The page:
Like other components timing belts wear out. Proper maintenance requires belt replacement at regular intervals—before they break. When a timing belt breaks the engine stops, depending on if the engine is free-running or an interference will determine the damage that may occur.

Q: What is a “Free-running” engine ?

If the timing belt breaks on a free-running engine, the engine stops and you will need a tow to the repair shop. No mechanical damage occurs and the installation of a new belt is usually all that is needed to get you on your way.

Q: What is an “Interference” engine ?

If the timing belt breaks on an interference engine, mechanical engine damage occurs. It most commonly involves open valves being struck by pistons, resulting in the need for expensive repairs. In extreme cases, a replacement engine may be required

Q: How does a oxygen sensor work ?

This is the only sensor that makes its own voltage. The voltage signal is proportional to the amount of unburned oxygen in the exhaust. When hot (at least 600 degrees F ), the zirconium dioxide element in the sensor’s tip produces a voltage signal that varies according to the difference in oxygen content between exhaust and outside air. Some O2 sensors have three wires and an internal heating element to help the sensor reach operating temperature more quickly. The heater also keeps the sensor from cooling off when the engine is idling. An O2 sensor’s normal life span is about 30,000 to 50,000 miles. Some vehicles are equipped with a different type of O2 sensor that has a titania rather than zirconia element. Instead of generating its own voltage signal, a titania O2 sensor changes resistance as the air /fuel ratio goes from rich to lean. The titania O2 sensor has a few advantages over the zirconia O2 sensor .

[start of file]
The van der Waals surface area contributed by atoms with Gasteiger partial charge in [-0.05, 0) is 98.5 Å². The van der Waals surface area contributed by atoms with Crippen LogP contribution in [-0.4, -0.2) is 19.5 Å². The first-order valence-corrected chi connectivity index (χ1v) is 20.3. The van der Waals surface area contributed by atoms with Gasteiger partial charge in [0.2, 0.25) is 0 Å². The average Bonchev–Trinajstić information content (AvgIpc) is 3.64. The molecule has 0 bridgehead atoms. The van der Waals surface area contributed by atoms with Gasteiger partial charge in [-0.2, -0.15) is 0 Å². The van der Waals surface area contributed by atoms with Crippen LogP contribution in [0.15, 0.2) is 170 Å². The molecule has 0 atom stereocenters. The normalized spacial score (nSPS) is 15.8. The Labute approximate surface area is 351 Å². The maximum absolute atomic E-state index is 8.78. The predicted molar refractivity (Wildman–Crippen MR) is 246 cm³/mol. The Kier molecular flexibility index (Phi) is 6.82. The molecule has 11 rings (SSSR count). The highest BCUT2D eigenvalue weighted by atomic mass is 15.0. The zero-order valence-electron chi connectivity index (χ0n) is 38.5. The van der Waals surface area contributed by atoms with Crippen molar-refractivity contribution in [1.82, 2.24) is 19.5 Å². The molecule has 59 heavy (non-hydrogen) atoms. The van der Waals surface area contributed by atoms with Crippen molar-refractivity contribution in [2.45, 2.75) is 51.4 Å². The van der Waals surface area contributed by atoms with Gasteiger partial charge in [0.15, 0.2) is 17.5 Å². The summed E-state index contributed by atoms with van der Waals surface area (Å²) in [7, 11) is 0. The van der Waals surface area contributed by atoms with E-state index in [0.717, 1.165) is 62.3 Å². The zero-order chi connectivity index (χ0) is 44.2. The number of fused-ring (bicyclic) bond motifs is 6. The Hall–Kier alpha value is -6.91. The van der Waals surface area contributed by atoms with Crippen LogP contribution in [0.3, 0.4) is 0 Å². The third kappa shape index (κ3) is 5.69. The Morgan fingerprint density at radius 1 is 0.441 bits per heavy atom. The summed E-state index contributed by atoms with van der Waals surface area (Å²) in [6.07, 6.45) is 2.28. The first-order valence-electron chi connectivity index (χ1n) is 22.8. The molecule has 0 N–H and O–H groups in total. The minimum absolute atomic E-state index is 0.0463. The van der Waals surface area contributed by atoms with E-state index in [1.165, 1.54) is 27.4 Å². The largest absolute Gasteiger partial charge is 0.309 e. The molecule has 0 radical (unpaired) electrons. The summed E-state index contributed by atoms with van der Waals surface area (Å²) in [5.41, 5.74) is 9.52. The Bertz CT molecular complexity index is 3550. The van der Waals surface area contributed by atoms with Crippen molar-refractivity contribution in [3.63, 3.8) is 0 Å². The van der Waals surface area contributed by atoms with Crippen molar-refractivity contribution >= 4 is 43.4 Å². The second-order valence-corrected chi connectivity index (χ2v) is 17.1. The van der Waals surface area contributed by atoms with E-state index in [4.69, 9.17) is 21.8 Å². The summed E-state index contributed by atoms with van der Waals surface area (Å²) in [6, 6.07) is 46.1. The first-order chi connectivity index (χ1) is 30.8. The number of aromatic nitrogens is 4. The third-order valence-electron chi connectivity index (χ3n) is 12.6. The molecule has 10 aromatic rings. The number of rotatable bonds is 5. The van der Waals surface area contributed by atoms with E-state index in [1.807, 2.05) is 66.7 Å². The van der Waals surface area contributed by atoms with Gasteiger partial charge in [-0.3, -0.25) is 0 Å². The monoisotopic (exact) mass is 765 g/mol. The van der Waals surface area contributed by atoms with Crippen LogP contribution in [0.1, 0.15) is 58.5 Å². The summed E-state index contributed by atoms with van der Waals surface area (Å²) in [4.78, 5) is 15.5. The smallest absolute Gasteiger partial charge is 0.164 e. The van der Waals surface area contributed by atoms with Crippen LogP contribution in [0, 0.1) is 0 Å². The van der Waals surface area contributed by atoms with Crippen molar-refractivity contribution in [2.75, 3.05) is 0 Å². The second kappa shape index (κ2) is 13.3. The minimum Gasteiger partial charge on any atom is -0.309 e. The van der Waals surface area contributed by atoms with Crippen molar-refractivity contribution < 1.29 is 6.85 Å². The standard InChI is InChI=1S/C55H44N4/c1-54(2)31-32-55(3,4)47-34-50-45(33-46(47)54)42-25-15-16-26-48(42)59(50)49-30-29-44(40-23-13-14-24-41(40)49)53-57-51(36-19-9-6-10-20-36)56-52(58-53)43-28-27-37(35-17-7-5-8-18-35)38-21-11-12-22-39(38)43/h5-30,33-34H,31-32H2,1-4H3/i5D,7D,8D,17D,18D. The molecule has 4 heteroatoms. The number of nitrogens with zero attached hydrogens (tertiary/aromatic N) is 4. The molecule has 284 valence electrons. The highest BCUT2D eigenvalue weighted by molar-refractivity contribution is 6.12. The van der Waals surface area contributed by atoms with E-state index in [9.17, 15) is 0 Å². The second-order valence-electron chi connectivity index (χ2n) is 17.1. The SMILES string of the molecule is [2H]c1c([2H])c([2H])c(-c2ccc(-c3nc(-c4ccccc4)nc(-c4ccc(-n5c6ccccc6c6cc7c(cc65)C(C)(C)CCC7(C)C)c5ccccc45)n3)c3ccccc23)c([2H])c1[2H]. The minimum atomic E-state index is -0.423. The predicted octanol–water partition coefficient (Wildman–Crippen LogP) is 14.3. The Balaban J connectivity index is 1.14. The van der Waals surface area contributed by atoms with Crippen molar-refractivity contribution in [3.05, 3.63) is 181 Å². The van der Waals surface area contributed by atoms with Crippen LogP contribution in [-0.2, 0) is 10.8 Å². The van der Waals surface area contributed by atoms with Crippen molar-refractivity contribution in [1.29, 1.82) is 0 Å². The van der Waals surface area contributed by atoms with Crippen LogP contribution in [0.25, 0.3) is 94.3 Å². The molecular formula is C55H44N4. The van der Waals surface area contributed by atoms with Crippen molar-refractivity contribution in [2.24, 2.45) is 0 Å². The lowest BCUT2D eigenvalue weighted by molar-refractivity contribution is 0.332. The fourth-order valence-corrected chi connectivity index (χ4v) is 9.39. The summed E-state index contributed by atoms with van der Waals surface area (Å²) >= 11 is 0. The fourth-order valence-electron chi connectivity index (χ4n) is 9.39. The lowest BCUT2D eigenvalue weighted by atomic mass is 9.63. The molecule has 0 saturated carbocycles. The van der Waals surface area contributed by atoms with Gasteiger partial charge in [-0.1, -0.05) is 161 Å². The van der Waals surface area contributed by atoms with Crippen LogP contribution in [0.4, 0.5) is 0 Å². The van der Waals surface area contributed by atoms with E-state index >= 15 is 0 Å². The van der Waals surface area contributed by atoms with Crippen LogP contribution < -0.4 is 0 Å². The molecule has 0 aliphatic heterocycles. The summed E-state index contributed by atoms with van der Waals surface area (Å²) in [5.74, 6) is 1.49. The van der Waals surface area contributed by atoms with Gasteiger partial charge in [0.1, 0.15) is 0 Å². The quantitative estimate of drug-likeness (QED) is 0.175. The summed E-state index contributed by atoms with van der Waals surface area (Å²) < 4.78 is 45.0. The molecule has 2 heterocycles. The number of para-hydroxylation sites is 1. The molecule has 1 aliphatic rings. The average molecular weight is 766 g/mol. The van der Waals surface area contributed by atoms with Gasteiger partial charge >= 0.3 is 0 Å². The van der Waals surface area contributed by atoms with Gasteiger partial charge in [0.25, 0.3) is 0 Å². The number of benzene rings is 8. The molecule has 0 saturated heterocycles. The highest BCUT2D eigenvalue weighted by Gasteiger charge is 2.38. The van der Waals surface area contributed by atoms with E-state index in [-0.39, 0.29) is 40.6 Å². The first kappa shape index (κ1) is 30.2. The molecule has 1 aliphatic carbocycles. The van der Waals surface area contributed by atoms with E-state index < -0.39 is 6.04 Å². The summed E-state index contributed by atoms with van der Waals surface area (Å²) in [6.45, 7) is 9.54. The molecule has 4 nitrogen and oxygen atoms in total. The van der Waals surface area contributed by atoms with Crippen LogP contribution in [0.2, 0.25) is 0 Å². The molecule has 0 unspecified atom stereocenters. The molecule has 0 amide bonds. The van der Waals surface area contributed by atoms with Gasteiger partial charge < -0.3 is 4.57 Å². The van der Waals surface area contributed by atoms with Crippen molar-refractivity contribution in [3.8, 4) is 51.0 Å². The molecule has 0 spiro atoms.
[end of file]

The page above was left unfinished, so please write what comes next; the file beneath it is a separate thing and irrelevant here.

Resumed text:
·        They don’t need an air reference ( no internal venting to plug up)

·        They warm up faster , about 15 seconds

·        They work at lower exhaust temperatures ( they don’t cool off at idle and can be located further downstream form the engine or turbocharger)

 

Q: What is included in a complete brake job ?